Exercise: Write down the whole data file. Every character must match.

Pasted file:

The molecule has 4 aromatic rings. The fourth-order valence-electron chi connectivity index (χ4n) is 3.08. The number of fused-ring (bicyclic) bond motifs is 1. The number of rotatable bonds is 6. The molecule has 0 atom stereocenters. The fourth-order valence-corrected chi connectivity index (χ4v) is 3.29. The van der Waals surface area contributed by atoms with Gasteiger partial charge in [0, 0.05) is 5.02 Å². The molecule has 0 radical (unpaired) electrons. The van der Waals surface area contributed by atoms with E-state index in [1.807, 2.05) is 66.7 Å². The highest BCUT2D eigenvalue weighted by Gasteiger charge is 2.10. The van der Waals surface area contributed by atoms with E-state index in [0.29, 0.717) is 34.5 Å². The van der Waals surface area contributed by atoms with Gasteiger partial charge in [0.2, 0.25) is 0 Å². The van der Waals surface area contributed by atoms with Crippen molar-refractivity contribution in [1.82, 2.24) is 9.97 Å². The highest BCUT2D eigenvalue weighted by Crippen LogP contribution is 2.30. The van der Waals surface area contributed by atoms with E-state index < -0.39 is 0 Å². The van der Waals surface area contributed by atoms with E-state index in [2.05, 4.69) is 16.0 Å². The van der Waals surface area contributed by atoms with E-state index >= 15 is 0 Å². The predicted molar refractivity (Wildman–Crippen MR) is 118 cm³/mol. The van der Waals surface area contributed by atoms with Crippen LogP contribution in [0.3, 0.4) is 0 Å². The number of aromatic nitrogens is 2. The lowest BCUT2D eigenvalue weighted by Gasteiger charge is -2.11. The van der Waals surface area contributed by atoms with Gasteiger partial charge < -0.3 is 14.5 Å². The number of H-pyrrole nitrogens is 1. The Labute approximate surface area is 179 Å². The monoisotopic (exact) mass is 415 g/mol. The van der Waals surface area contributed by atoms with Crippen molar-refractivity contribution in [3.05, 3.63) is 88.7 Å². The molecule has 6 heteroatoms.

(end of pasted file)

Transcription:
The molecule has 4 aromatic rings. The fourth-order valence-electron chi connectivity index (χ4n) is 3.08. The number of fused-ring (bicyclic) bond motifs is 1. The number of rotatable bonds is 6. The molecule has 0 atom stereocenters. The fourth-order valence-corrected chi connectivity index (χ4v) is 3.29. The van der Waals surface area contributed by atoms with Gasteiger partial charge in [0, 0.05) is 5.02 Å². The molecule has 0 radical (unpaired) electrons. The van der Waals surface area contributed by atoms with E-state index in [1.807, 2.05) is 66.7 Å². The highest BCUT2D eigenvalue weighted by Gasteiger charge is 2.10. The van der Waals surface area contributed by atoms with E-state index in [0.29, 0.717) is 34.5 Å². The van der Waals surface area contributed by atoms with Gasteiger partial charge in [0.2, 0.25) is 0 Å². The van der Waals surface area contributed by atoms with Crippen molar-refractivity contribution in [1.82, 2.24) is 9.97 Å². The highest BCUT2D eigenvalue weighted by Crippen LogP contribution is 2.30. The van der Waals surface area contributed by atoms with E-state index < -0.39 is 0 Å². The van der Waals surface area contributed by atoms with E-state index in [2.05, 4.69) is 16.0 Å². The van der Waals surface area contributed by atoms with E-state index >= 15 is 0 Å². The predicted molar refractivity (Wildman–Crippen MR) is 118 cm³/mol. The van der Waals surface area contributed by atoms with Crippen LogP contribution in [0.3, 0.4) is 0 Å². The number of aromatic nitrogens is 2. The lowest BCUT2D eigenvalue weighted by Gasteiger charge is -2.11. The van der Waals surface area contributed by atoms with Gasteiger partial charge < -0.3 is 14.5 Å². The number of H-pyrrole nitrogens is 1. The Labute approximate surface area is 179 Å². The monoisotopic (exact) mass is 415 g/mol. The van der Waals surface area contributed by atoms with Crippen molar-refractivity contribution in [3.05, 3.63) is 88.7 Å². The molecule has 6 heteroatoms.